European Space Agency is engineering its first reusable spacecraft

The European Space Agency (ESA) is building a new spacecraft, but this one will have a special sustainable twist. The Space Rider craft is expected to be the agency’s first reusable spacecraft and is expected to be able to venture into orbit multiple times with safe returns to Earth. 

The unmanned craft looks like something between a spacecraft and an airplane and can fly into space and return to Earth a total of six times. The reusable craft is not only more sustainable because it does not require sourcing new materials, but it is also more cost efficient as it can make several expeditions that would previously require building whole new crafts. 

Astronauts on the International Space Station (ISS) use the microgravity of space to perform many scientifically critical experiments. The ESA hopes the new reusable spacecraft will be able to successfully transport supplies to the ISS and facilitate groundbreaking discoveries with lower cost and impact. 

The Space Rider was first proposed in 2016 and the ESA recently approved $200 million in funding to make the proposal a reality. About the size of two minivans, the craft will be able to carry more than 1,700 pounds and can remain in orbit for up to two months. Its maiden voyage is scheduled for late 2023.

Image source: ESA

Solution News Source

European Space Agency is engineering its first reusable spacecraft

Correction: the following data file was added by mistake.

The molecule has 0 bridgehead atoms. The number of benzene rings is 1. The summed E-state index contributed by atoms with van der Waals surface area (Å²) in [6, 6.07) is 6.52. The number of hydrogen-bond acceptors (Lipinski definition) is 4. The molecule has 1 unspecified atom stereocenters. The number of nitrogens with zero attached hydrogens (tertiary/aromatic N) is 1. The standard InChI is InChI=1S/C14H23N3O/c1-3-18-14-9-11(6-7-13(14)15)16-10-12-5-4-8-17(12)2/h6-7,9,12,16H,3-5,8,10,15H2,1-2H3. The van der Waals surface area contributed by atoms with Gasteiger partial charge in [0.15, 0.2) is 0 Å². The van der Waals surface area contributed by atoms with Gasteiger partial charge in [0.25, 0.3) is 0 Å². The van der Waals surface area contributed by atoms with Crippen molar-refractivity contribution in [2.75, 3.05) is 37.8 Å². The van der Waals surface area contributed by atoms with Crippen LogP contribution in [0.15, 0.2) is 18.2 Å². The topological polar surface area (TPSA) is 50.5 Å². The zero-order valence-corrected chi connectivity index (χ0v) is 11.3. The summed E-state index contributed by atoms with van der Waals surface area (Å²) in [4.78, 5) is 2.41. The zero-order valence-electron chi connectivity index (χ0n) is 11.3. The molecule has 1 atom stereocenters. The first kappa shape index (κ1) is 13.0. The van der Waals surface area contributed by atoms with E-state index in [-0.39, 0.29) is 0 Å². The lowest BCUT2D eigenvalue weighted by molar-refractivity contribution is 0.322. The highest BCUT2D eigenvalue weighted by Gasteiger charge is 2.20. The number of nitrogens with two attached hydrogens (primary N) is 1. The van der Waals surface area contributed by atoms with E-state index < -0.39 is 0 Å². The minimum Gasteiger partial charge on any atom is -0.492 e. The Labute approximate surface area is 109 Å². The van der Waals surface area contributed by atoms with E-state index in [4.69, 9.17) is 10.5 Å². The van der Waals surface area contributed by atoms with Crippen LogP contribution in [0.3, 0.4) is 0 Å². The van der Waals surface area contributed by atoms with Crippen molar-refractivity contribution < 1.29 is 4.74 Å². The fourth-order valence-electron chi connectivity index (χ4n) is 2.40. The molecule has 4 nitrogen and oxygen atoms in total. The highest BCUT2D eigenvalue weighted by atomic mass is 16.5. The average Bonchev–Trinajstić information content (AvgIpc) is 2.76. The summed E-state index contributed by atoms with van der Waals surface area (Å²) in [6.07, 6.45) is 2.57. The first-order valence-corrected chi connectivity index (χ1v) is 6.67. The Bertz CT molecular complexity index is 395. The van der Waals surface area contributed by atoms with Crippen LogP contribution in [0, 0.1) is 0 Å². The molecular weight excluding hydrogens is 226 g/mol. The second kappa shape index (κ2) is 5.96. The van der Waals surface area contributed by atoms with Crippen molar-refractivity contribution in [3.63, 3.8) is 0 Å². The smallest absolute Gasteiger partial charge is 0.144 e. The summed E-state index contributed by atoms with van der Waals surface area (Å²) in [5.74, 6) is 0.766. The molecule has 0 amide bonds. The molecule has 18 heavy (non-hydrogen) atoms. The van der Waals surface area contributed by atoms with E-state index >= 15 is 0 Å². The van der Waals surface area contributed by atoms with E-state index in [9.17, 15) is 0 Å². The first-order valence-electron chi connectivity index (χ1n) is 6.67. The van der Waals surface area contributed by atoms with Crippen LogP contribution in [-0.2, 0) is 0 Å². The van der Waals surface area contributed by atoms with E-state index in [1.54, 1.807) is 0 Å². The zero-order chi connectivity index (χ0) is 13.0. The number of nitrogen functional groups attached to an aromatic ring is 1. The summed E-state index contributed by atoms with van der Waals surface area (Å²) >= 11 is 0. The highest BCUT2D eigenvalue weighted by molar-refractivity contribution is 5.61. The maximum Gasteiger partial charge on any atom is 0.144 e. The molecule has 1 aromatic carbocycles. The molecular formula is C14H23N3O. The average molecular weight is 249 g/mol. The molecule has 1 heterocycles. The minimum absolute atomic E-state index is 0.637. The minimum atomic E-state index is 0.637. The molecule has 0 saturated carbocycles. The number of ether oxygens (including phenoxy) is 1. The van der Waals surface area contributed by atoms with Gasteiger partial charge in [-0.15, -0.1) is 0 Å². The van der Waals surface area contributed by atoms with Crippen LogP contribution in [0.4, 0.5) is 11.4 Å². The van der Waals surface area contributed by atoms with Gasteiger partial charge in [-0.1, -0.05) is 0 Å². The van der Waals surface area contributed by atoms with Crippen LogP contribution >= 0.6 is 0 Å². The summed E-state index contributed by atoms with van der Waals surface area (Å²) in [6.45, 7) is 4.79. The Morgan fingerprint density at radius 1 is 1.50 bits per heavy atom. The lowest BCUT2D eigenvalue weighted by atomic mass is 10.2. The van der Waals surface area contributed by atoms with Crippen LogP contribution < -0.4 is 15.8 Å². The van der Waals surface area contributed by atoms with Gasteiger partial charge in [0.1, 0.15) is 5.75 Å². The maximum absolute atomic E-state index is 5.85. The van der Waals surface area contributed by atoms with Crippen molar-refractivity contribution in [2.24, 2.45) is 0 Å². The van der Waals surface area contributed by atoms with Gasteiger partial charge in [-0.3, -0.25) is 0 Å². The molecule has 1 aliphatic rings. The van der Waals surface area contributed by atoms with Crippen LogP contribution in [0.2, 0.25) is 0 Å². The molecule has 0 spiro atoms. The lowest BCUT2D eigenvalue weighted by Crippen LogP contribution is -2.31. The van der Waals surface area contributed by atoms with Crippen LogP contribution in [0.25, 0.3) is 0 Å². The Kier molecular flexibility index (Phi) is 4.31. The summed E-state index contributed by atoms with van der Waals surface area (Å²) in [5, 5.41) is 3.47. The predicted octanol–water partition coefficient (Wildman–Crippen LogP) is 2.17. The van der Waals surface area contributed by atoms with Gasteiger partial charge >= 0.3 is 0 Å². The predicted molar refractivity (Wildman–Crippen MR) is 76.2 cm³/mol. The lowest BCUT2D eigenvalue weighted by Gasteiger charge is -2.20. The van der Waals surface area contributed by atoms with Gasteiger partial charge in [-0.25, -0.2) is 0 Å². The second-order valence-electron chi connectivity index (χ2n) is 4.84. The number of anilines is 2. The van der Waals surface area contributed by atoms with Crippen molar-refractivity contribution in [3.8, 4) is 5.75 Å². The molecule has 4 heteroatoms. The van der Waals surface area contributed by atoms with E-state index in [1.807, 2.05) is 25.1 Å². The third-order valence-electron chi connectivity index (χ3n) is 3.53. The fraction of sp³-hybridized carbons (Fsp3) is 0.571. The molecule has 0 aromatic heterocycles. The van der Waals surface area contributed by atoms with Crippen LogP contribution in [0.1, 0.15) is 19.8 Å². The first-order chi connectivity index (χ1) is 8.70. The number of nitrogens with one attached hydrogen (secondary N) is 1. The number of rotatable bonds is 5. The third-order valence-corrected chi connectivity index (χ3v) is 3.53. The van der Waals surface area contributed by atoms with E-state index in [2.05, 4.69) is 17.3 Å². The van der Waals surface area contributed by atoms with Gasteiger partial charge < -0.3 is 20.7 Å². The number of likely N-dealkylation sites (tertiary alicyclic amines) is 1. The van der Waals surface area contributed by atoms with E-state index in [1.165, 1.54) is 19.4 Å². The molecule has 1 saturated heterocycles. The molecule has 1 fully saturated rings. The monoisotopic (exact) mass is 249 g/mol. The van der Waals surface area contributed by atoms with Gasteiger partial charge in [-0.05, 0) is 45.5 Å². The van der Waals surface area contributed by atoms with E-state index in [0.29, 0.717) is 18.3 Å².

The European Space Agency (ESA) is building a new spacecraft, but this one will have a special sustainable twist. The Space Rider craft is expected to be the agency’s first reusable spacecraft and is expected to be able to venture into orbit multiple times with safe returns to Earth. 

The unmanned craft looks like something between a spacecraft and an airplane and can fly into space and return to Earth a total of six times. The reusable craft is not only more sustainable because it does not require sourcing new materials, but it is also more cost efficient as it can make several expeditions that would previously require building whole new crafts. 

Astronauts on the International Space Station (ISS) use the microgravity of space to perform many scientifically critical experiments. The ESA hopes the new reusable spacecraft will be able to successfully transport supplies to the ISS and facilitate groundbreaking discoveries with lower cost and impact. 

The Space Rider was first proposed in 2016 and the ESA recently approved $200 million in funding to make the proposal a reality. About the size of two minivans, the craft will be able to carry more than 1,700 pounds and can remain in orbit for up to two months. Its maiden voyage is scheduled for late 2023.

Image source: ESA

Solution News Source

SIGN UP

TO GET A Free DAILY DOSE OF OPTIMISM


We respect your privacy and take protecting it seriously. Privacy Policy